SBES Neuroengineering interfaces with vibrant neurosciences to find solutions to issues such as abnormal brain function, neurological and psychological diseases. New techniques are explored for therapy and rehabilitation. Research is highly collaborative, using the rich resources of the Virginia Tech - Carilion Research Institute and the Wake Forest School of Medicine. Cutting-edge technology such as the 3D Tesla MRI provide highly effective tools for study and analysis.

John Chappell

John ChappellThe Chappell Lab studies how blood vessel formation occurs and in particular how cells known as pericytes migrate along developing vessels and ultimately wrap around and stabilize new vasculature. We develop computational models alongside experimental approaches to understand these processes, as well as engineer new therapeutic approaches to treat vascular-related diseases.

Location: Virginia Tech campus

Stephen LaConte

Stephen LaConteResearch in the LaConte lab is devoted to advanced neuroimaging acquisition and data analysis approaches, aimed at basic scientific discovery as well as understanding and rehabilitating neurological and psychiatric diseases. A major focus of the lab is an innovation in functional magnetic resonance imaging (fMRI) that we developed and call “temporally adaptive brain state” (TABS) fMRI.

Location: Virginia Tech campus

Paul Laurienti

Paul LaurientiWe use complexity theory and network science to understand normal and abnormal brain function. Current projects: Developing new methods to generate functional brain networks. Effects of alcohol on brain networks Effects of obesity, weight loss, and exercise in the aging brain Brain health in farmworkers exposed to pesticides and nicotine.

Location: Wake Forest campus

Yong Woo Lee

Yong Woo LeeThe pro-oxidative and pro-inflammatory pathways have been implicated in various human chronic diseases including neurodegenerative and neuropsychiatric diseases. We investigate the critical role of oxidative stress and inflammation in 3 different experimental animal models of brain injury, such as (1) blast-induced neurotrauma (BINT), (2) radiation-induced cognitive impairment, and (3) autism spectrum disorders (ASD). Results from these studies will identify novel biomarkers in patients with brain disease that have the potential to offer new opportunities for diagnosis, prevention, and treatment.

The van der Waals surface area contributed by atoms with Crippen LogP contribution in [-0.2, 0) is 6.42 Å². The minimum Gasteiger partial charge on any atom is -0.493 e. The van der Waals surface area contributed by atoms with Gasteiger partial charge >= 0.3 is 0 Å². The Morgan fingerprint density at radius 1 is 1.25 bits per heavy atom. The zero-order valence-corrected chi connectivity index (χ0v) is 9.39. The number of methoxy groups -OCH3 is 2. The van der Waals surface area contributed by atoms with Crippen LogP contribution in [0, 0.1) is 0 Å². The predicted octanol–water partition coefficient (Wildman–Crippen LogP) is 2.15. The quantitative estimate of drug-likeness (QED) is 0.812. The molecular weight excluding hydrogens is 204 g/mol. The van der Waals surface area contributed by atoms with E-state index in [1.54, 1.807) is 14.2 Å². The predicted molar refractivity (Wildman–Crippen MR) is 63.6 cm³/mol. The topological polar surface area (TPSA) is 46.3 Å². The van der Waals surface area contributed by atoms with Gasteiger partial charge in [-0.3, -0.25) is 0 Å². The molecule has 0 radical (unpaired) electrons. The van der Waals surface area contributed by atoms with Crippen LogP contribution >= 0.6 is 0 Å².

Location: Virginia Tech campus

Alexei Morozov

Alexei MorozovWe investigate how social distress causes mental disease. Using mouse models of social distress we study reorganization of neuronal connections in the prefrontal cortex and amygdala, the two brain structures implicated in fear and anxiety. Ex vivo electrophysiology combined with optogenetics are used to interrogate changes in specific neurons and synapses.

Location: Virginia Tech campus

Elaheh Rahbar

Ellie RahbarI am a translational biomedical engineer whose research focus is on studying the physiologic response to traumatic injuries. Specifically, my lab focuses on studying the pathophysiology of hemorrhagic shock, traumatic brain injury and resuscitation. This includes intense investigation of blood, saliva and urine-based biomarkers to help guide therapy to those with critical injuries and also developing targeted treatments for various injury types.

Location: Wake Forest campus

Pamela VandeVord

Pamela VanedVordThe Traumatic Nerve Technologies (TNT) lab conducts research in many diverse areas! We are taking a multidisciplinary approach to understanding nerve injuries, cell repair strategies and technologies that assist in prevention, identification and treatment of nervous tissue injuries. By advancing the fundamental understanding of the behavioral, morphologic, and molecular mechanistic repercussions accompanying traumatic injuries, we will further identify molecular targets and outcome measures needed for effective treatment strategies.

Location: Virginia Tech campus

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